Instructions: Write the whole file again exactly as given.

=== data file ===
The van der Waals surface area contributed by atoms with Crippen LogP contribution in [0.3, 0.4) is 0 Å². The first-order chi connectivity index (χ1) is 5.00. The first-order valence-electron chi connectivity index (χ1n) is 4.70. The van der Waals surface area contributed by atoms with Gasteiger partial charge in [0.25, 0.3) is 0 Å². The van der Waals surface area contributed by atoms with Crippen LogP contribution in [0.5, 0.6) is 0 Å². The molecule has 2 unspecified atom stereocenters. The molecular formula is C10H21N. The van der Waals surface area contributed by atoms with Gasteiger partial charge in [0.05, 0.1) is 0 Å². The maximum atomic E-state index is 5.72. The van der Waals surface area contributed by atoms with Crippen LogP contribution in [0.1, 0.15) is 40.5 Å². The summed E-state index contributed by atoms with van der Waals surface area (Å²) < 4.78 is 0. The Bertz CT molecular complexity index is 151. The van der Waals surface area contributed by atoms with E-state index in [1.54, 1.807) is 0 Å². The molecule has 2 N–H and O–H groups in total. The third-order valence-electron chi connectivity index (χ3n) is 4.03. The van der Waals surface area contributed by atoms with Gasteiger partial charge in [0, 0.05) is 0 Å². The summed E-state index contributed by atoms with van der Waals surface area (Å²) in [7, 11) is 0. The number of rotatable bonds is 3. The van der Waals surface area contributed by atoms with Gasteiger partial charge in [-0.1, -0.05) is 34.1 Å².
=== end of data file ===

The van der Waals surface area contributed by atoms with Crippen LogP contribution in [0.3, 0.4) is 0 Å². The first-order chi connectivity index (χ1) is 5.00. The first-order valence-electron chi connectivity index (χ1n) is 4.70. The van der Waals surface area contributed by atoms with Gasteiger partial charge in [0.25, 0.3) is 0 Å². The van der Waals surface area contributed by atoms with Crippen LogP contribution in [0.5, 0.6) is 0 Å². The molecule has 2 unspecified atom stereocenters. The molecular formula is C10H21N. The van der Waals surface area contributed by atoms with Gasteiger partial charge in [0.05, 0.1) is 0 Å². The maximum atomic E-state index is 5.72. The van der Waals surface area contributed by atoms with Crippen LogP contribution in [0.1, 0.15) is 40.5 Å². The summed E-state index contributed by atoms with van der Waals surface area (Å²) < 4.78 is 0. The Bertz CT molecular complexity index is 151. The van der Waals surface area contributed by atoms with E-state index in [1.54, 1.807) is 0 Å². The molecule has 2 N–H and O–H groups in total. The third-order valence-electron chi connectivity index (χ3n) is 4.03. The van der Waals surface area contributed by atoms with Gasteiger partial charge in [0, 0.05) is 0 Å². The summed E-state index contributed by atoms with van der Waals surface area (Å²) in [7, 11) is 0. The number of rotatable bonds is 3. The van der Waals surface area contributed by atoms with Gasteiger partial charge in [-0.1, -0.05) is 34.1 Å².